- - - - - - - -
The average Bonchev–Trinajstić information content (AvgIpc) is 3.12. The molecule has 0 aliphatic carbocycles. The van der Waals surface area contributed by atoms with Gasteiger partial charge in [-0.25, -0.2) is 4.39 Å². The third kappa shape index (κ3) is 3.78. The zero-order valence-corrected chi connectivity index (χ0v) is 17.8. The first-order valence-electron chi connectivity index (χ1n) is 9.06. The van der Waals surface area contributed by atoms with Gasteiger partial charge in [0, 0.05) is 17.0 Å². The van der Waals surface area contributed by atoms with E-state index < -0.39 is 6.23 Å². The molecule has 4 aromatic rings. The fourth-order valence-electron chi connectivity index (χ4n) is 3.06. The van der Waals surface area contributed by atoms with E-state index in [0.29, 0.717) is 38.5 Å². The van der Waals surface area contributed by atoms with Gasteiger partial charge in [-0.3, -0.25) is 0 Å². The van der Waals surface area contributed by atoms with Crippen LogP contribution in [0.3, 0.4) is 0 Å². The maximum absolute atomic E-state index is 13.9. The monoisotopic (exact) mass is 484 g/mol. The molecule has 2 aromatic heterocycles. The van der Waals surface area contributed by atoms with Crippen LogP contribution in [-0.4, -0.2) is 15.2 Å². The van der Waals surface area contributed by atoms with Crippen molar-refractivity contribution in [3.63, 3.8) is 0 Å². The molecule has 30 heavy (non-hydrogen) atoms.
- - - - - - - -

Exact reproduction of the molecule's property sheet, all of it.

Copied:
The average Bonchev–Trinajstić information content (AvgIpc) is 3.12. The molecule has 0 aliphatic carbocycles. The van der Waals surface area contributed by atoms with Gasteiger partial charge in [-0.25, -0.2) is 4.39 Å². The third kappa shape index (κ3) is 3.78. The zero-order valence-corrected chi connectivity index (χ0v) is 17.8. The first-order valence-electron chi connectivity index (χ1n) is 9.06. The van der Waals surface area contributed by atoms with Gasteiger partial charge in [0, 0.05) is 17.0 Å². The van der Waals surface area contributed by atoms with E-state index < -0.39 is 6.23 Å². The molecule has 4 aromatic rings. The fourth-order valence-electron chi connectivity index (χ4n) is 3.06. The van der Waals surface area contributed by atoms with E-state index in [0.29, 0.717) is 38.5 Å². The van der Waals surface area contributed by atoms with Gasteiger partial charge in [-0.3, -0.25) is 0 Å². The van der Waals surface area contributed by atoms with Crippen LogP contribution in [0.3, 0.4) is 0 Å². The maximum absolute atomic E-state index is 13.9. The monoisotopic (exact) mass is 484 g/mol. The molecule has 2 aromatic heterocycles. The van der Waals surface area contributed by atoms with Crippen LogP contribution in [-0.4, -0.2) is 15.2 Å². The van der Waals surface area contributed by atoms with Crippen molar-refractivity contribution in [3.63, 3.8) is 0 Å². The molecule has 30 heavy (non-hydrogen) atoms.